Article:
The Chapman Center for Rural Studies has two undergraduate interns joining the ranks of CHS interns Billie Chesney and Rebecca (Becky) Hall. Both Matthew Leverich and Matthew Cantril (we call them “the Matts”) are with us for the Fall 2013-Spring 2014 academic year and are working closely with Dr. MJ Morgan on a project for the Center that will become a part of the research collection in the Research Library in 112 Leasure Hall. We’re excited to welcome such great undergraduate researchers who will be doing such important work for the Center. Check in often for updates on their projects.
Pictured with his sister, Matt is a sophomore at Kansas State University and currently enrolled in the Open Option program. Matt has said that being one of the interns for the Chapman Center for Rural Studies this year has helped him form interests in different areas and may help him decide which major to pursue in the future. Right now he is trying to decide between History and Geography, both of which his research at the Center depends heavily upon. He went to high school at Shawnee Mission East in Kansas City, KS, about a mile away from the Kansas/Missouri border. Matt is involved in a ministry program in Manhattan called Ichthus, which is a partner of the Kansas City branch in his hometown. Matt also loves Basketball. His self-imposed title is a Basketball “fiend” as he watches as much of it as he can, and he can almost always be found at the K-State Recreational Center on campus playing on the new courts. Matt lives with his parents in Kansas City during academic breaks and holidays where he grew up with his sister. She also went to, and graduated from, Kansas State University. Matt’s sister is now a teacher living in South Africa and just recently got married in September.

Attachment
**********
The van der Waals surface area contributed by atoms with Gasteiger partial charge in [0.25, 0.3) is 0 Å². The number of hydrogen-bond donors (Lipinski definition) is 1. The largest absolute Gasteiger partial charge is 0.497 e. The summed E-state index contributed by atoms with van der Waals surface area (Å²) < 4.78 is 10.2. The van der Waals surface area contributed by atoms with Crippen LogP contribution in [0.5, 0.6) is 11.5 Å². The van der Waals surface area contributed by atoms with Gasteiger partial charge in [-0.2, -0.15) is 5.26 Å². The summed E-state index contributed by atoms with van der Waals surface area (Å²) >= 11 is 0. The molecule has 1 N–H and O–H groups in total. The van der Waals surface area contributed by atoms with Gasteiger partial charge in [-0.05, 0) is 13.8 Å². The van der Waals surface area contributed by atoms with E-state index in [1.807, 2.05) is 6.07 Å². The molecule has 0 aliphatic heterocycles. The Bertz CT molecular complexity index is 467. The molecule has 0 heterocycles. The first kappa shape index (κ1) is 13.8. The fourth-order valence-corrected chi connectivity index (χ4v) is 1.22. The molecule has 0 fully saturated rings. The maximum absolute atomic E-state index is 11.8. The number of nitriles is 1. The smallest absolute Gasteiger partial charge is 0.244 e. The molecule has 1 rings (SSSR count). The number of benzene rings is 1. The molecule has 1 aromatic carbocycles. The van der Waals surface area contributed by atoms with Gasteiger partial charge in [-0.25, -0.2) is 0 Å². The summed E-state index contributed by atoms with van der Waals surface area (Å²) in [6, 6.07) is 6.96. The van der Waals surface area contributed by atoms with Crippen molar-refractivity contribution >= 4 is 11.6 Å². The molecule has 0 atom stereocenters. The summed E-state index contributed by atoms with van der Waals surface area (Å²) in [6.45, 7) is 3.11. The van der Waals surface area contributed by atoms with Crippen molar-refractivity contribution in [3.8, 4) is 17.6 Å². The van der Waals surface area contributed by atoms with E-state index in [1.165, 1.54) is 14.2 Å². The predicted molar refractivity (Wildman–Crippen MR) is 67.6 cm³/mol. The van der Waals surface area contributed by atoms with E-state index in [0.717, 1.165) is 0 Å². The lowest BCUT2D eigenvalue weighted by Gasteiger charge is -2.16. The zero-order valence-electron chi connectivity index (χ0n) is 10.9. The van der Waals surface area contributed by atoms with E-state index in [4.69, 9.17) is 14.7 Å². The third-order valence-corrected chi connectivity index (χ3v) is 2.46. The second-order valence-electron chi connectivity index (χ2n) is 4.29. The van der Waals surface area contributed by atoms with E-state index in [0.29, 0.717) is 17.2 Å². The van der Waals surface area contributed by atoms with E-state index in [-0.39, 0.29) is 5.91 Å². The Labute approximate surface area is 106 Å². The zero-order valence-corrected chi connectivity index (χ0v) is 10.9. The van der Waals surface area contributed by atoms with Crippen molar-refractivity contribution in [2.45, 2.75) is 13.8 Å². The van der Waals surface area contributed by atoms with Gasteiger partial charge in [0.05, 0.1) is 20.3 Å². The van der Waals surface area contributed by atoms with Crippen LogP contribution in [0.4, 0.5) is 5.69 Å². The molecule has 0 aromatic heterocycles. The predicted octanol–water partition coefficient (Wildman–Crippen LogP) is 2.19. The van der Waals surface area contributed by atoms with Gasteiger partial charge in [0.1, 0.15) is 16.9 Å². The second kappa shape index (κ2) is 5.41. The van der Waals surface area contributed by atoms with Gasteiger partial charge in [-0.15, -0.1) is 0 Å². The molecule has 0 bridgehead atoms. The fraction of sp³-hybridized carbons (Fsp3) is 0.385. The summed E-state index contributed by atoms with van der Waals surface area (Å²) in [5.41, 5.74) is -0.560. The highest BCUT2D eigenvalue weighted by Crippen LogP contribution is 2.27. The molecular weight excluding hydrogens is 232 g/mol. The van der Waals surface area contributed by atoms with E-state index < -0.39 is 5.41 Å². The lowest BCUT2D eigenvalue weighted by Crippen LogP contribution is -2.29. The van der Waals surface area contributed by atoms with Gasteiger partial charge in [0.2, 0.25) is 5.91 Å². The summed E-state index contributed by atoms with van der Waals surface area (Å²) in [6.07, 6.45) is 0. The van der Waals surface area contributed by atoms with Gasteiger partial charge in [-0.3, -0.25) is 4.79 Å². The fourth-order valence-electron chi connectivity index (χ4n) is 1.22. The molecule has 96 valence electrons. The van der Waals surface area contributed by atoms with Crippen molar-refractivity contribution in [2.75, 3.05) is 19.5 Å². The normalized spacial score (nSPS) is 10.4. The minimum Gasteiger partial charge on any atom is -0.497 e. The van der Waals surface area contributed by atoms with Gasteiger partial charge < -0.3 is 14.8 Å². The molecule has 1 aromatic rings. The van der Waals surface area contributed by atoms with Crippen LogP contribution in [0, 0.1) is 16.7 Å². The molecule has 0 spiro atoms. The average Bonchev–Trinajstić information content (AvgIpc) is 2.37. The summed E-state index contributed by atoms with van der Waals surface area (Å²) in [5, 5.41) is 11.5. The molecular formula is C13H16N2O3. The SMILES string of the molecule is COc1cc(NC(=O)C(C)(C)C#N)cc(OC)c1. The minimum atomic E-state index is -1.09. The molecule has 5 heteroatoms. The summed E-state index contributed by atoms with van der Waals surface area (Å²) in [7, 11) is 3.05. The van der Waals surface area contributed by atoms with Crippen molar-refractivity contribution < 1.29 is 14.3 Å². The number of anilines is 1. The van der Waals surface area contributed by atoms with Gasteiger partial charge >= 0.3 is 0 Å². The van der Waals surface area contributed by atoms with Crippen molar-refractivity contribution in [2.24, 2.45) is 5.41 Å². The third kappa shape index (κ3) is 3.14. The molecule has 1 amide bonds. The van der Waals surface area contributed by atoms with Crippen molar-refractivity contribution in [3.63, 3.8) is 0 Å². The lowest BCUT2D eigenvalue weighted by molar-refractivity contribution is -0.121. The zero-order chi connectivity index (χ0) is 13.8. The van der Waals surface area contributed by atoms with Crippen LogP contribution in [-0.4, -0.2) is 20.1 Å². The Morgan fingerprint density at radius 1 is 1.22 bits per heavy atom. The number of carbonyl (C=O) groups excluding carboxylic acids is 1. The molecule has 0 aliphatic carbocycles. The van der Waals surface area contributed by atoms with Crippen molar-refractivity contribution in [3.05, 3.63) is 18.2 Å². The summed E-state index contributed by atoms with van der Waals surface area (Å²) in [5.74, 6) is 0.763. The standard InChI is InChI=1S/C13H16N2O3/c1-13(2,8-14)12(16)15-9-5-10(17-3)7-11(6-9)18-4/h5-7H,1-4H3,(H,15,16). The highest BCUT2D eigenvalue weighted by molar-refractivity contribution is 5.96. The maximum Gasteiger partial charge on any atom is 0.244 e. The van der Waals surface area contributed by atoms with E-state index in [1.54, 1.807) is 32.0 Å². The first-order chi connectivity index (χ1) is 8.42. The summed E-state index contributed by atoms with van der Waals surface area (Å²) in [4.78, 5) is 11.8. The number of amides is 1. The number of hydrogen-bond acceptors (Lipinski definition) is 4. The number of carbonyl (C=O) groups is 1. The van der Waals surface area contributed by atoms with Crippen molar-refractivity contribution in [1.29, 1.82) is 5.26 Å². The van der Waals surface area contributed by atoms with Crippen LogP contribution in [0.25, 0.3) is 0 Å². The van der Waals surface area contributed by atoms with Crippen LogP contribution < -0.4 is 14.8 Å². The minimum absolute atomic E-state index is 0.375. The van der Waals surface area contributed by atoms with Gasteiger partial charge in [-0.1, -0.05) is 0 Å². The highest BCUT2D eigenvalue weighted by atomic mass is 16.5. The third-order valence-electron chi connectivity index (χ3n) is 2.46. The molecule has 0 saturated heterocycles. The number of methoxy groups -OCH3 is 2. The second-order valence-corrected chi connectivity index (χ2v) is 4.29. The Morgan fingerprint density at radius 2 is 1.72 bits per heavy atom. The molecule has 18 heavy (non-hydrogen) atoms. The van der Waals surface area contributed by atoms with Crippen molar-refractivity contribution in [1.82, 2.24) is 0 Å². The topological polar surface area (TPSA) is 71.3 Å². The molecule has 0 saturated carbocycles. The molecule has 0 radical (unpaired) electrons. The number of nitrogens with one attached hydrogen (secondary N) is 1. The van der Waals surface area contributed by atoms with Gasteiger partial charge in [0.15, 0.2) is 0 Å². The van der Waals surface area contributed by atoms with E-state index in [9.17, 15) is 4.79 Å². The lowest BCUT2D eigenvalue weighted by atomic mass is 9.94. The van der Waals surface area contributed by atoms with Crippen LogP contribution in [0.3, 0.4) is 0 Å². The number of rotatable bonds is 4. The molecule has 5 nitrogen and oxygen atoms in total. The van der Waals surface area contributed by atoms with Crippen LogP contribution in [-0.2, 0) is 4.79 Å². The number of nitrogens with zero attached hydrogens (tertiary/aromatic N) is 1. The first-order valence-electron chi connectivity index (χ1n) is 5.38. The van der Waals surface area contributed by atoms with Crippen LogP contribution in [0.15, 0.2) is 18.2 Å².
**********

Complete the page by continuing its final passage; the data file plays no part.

Pictured in front of his favorite painting in the Chapman Center’s Research Library, 112 Leasure Hall, Matt is a senior in Computer Science at Kansas State University. This is his first internship at the Chapman Center for Rural Studies and it seems a pretty good fit for Matt. In his 21 years he’s always been fascinated with visiting little towns in Kansas and has been fortunate enough to have visited over 200 of the 9,000 towns that are located in the state. Matt prides himself on being able to name obscure Kansas towns that other people have not even heard of. He’s enjoyed traveling around the state with his family and his cubicle in the Research Room has several pictures posted of himself with his little brother in Kansas ruins and other areas they’ve visited together.